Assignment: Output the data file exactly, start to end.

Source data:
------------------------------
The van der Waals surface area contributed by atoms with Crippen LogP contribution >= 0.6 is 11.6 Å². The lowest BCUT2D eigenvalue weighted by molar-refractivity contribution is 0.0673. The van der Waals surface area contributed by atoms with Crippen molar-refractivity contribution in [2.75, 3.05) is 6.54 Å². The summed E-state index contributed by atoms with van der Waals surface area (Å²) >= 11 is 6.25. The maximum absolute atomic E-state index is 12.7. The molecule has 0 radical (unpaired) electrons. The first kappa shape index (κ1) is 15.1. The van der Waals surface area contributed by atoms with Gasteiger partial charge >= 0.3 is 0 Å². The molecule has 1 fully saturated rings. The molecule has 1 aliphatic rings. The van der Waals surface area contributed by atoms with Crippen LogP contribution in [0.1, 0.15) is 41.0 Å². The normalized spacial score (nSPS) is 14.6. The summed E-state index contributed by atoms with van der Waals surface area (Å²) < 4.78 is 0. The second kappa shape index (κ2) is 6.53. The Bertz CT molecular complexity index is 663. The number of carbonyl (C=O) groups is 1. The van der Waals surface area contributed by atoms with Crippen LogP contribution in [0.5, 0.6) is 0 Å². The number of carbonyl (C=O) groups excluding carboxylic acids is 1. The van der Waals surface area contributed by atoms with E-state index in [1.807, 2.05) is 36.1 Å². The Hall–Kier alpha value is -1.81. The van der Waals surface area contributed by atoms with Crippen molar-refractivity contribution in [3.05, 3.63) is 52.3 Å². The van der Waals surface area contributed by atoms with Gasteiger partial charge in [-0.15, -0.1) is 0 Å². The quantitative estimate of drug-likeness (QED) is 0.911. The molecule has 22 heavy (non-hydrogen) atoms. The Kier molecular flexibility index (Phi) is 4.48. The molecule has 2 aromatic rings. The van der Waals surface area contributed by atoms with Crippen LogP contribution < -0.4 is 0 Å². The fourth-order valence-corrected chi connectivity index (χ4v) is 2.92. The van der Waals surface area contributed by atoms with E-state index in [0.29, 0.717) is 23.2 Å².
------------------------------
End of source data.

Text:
The van der Waals surface area contributed by atoms with Crippen LogP contribution >= 0.6 is 11.6 Å². The lowest BCUT2D eigenvalue weighted by molar-refractivity contribution is 0.0673. The van der Waals surface area contributed by atoms with Crippen molar-refractivity contribution in [2.75, 3.05) is 6.54 Å². The summed E-state index contributed by atoms with van der Waals surface area (Å²) >= 11 is 6.25. The maximum absolute atomic E-state index is 12.7. The molecule has 0 radical (unpaired) electrons. The first kappa shape index (κ1) is 15.1. The van der Waals surface area contributed by atoms with Gasteiger partial charge >= 0.3 is 0 Å². The molecule has 1 fully saturated rings. The molecule has 1 aliphatic rings. The van der Waals surface area contributed by atoms with Crippen LogP contribution in [0.1, 0.15) is 41.0 Å². The normalized spacial score (nSPS) is 14.6. The summed E-state index contributed by atoms with van der Waals surface area (Å²) < 4.78 is 0. The second kappa shape index (κ2) is 6.53. The Bertz CT molecular complexity index is 663. The number of carbonyl (C=O) groups is 1. The van der Waals surface area contributed by atoms with Crippen LogP contribution in [0.5, 0.6) is 0 Å². The number of carbonyl (C=O) groups excluding carboxylic acids is 1. The van der Waals surface area contributed by atoms with E-state index in [1.807, 2.05) is 36.1 Å². The Hall–Kier alpha value is -1.81. The van der Waals surface area contributed by atoms with Crippen molar-refractivity contribution in [3.05, 3.63) is 52.3 Å². The van der Waals surface area contributed by atoms with Gasteiger partial charge in [-0.15, -0.1) is 0 Å². The quantitative estimate of drug-likeness (QED) is 0.911. The molecule has 22 heavy (non-hydrogen) atoms. The Kier molecular flexibility index (Phi) is 4.48. The molecule has 2 aromatic rings. The van der Waals surface area contributed by atoms with Crippen LogP contribution < -0.4 is 0 Å². The fourth-order valence-corrected chi connectivity index (χ4v) is 2.92. The van der Waals surface area contributed by atoms with E-state index in [0.29, 0.717) is 23.2 Å².